After Imgur’s ban and purge on May 15, you can stop worrying about how you’re going to submit pornographic photographs from your desktop to Reddit. As reported by TechCrunch on Thursday, Reddit began enabling the uploading of NSFW (not safe for work) photographs from desktops to communities restricted to users aged 18 and over.
This now offers us feature parity with our mobile applications, which (as you know) already have this capabilities, according to Reddit’s post on the r/modnews subreddit.
Imgur, a website that hosts photographs, has said that as of May 15 it would no longer accept content that is nudist, pornographic, or otherwise explicit and will remove any such images.
Imgur has a lengthy history of presenting a wide variety of high-quality photographs, so the anticipated impact is remarkable. It is noteworthy to Redditors who occasionally post inappropriate content. Several users continued to use Imgur for their demands in explicit pictures even after Reddit started enabling direct image uploads in 2016. Imgur had been the «primary destination for NSFW Reddit image submissions, as Reddit didn’t allow explicit uploads from the desktop,» according to the developer of third-party Reddit client Apollo, who was informed of Imgur’s impending ban. Reddit will take over the capability, giving its desktop users a choice as Imgur prepares to conduct a massive cleanup (including of inactive content not linked to Imgur user accounts).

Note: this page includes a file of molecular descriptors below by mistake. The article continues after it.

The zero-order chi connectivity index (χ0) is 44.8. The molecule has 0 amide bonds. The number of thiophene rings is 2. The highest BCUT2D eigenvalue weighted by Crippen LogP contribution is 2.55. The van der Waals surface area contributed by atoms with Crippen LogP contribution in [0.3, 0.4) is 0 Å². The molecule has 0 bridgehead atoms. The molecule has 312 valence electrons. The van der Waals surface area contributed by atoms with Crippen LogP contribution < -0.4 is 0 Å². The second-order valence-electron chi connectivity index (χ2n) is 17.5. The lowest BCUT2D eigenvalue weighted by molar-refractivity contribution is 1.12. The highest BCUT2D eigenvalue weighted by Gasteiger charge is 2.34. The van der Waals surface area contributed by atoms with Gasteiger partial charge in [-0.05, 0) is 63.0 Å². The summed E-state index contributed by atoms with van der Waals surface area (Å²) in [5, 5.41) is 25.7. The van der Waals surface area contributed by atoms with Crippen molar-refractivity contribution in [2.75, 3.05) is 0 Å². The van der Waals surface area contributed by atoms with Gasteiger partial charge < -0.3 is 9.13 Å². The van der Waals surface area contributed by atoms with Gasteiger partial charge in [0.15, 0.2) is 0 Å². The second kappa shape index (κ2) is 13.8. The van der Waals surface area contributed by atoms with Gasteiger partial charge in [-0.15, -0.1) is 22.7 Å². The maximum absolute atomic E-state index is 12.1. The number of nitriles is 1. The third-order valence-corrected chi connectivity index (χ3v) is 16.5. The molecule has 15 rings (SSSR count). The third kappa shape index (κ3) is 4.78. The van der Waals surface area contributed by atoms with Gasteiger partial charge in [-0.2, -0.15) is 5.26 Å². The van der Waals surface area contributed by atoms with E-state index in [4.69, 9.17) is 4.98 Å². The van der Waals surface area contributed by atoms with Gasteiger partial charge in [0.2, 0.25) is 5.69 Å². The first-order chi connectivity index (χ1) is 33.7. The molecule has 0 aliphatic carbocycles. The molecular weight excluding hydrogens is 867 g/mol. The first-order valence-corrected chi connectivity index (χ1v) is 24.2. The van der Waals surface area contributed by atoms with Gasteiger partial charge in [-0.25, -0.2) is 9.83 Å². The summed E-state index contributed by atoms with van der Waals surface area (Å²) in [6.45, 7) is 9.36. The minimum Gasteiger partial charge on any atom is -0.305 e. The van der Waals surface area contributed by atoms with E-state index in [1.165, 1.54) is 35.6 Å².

In an effort to control how sexually explicit content and groups on Reddit are found and viewed, Reddit declared in April that it would «block access to adult content via our Data API.» A Reddit admin responded this week when asked if permitting explicit picture desktop uploads meant users would be able to submit photos using the API that Reddit is «currently considering.»
The developer of Apollo reacted by claiming that the ability to access NSFW subreddits «in some capacity» would satisfy the developer community.
Nonetheless, anti-porn organizations like The National Center on Sexual Exploitation won’t appreciate Reddit’s new stance (formerly Morality in Media). As Vice reported earlier this month, the group was already calling on Reddit to update its policies. This included enacting «strong policies against hardcore pornography and sexually explicit content, due to the inability for Reddit to ever sufficiently verify the age or consent of people depicted in such content» and to «ban users who upload sexually explicit ma
Reddit’s largest stakeholder is Advance Publications, which also controls Condé Nast, the parent company of Ars Technica.